Dancing for the love of Serbian culture

When he dances in dark colours and his steps are fast-paced, Miroslav Marcetic thinks of the northern part of his Serbian heritage. When in bright colours and relaxed pace, he has the south in mind.

“Each dance has its own identity,” Marcetic said. “It’s extremely important in a country like Canada, with it being multicultural, to showcase your culture, not only to boast, but to make it a better country.”

Toronto is home to the third largest population of Serbians – 26,000 people. Although they have adapted to their new home, they have also maintained their traditions and customs from their homeland. One of these traditions is folk dancing.

This year marks the 12th anniversary of the Academy of Serbian Folk Dancing, “Miroslav Bata Marcetic,” a folk dance group performing at locations all over Toronto. The academy’s 300 dancers range in age from five to 30.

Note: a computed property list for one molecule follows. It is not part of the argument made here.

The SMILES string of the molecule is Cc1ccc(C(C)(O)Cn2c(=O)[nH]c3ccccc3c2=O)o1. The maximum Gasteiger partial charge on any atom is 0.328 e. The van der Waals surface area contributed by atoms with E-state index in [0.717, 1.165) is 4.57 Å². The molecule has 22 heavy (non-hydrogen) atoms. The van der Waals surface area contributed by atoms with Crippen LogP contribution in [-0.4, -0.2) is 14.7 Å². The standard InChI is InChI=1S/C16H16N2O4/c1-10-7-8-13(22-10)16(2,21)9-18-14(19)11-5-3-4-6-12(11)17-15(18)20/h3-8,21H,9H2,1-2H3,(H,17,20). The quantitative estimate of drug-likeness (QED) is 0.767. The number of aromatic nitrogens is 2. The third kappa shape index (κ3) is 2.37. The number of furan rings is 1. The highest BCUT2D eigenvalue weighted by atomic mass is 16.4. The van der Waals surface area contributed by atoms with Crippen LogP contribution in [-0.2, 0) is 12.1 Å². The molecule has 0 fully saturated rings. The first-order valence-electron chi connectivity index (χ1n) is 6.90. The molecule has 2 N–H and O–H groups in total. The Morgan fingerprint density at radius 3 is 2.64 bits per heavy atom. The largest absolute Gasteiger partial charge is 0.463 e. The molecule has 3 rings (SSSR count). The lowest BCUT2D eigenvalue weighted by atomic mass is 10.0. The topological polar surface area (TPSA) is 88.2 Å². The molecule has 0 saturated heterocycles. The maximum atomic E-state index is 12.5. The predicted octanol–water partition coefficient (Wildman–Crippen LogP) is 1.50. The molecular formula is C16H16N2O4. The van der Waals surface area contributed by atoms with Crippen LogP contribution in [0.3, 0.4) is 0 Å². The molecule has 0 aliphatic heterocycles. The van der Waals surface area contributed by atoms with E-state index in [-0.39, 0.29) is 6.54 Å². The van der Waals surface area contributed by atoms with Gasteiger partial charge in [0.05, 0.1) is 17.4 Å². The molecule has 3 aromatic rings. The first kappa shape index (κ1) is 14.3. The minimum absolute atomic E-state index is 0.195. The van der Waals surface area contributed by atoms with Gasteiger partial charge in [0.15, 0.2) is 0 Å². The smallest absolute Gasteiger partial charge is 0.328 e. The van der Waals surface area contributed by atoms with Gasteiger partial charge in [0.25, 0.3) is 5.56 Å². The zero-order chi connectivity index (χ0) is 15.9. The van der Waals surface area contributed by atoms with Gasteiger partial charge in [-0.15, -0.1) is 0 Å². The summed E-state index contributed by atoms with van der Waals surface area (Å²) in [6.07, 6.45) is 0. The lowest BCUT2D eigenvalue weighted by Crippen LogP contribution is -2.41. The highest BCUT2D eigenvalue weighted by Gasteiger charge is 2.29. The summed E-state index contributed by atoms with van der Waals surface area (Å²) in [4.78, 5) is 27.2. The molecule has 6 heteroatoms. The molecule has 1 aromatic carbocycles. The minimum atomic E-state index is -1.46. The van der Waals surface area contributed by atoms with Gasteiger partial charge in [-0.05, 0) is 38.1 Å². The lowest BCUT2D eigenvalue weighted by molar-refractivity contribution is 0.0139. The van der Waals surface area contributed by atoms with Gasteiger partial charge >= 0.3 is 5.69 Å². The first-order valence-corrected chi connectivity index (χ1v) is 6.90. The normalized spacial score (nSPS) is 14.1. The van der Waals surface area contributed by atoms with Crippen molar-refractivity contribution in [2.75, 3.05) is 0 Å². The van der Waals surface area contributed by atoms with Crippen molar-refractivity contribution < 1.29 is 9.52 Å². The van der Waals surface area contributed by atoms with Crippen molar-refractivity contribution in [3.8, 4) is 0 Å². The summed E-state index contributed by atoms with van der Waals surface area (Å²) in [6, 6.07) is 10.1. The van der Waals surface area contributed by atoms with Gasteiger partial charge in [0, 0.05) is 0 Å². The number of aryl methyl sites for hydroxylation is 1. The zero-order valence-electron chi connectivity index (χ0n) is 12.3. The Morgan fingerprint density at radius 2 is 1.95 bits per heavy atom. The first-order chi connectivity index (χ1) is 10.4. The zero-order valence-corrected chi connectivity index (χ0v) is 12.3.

“Folk dancing is one of the best ways for us as parents to not only pass down our traditions to our children, but also to showcase it to the rest of the world,” Marcetic said.

Serbian folk dancing is traditional and illustrates a strong element of Serbian culture. The dances show the way the Serbian community and its families come together on important days, such as weddings, Christmas or Easter.

Mirko Miljevic, 25, has danced with the academy for almost 18 years.

“I first started out dancing because my parents forced me,” he said. “Then I came to like it for the new friends I made, but most importantly it is so interesting to learn about different regions in not only Serbia, but former Yugoslavia through dance and culture.”

Along with the ensembles for youth, Marcetic also holds dance classes for adults who want to learn how to folk dance or, the way 22-year-old Bogdan Stankovic sees it, just get in some exercise.

“I like to think of it as my cardio day,” he said.

A bonus for the dancers is travelling and visiting new places. The dance troupe has performed all around the world, from Montreal to San Diego to Trebinje in Bosnia and Herzegovina.

To mark its 12th anniversary, the Academy of Serbian Folk Dancing is holding a season-ending special concert to showcase all six of ensembles, including the recreational group for adults. It takes place on May 14, at the Hart House Theatre.

About this article

By: Nikola Cvetkovic
Posted: Oct 30 2015 3:58 pm
Filed under: Arts & Life Features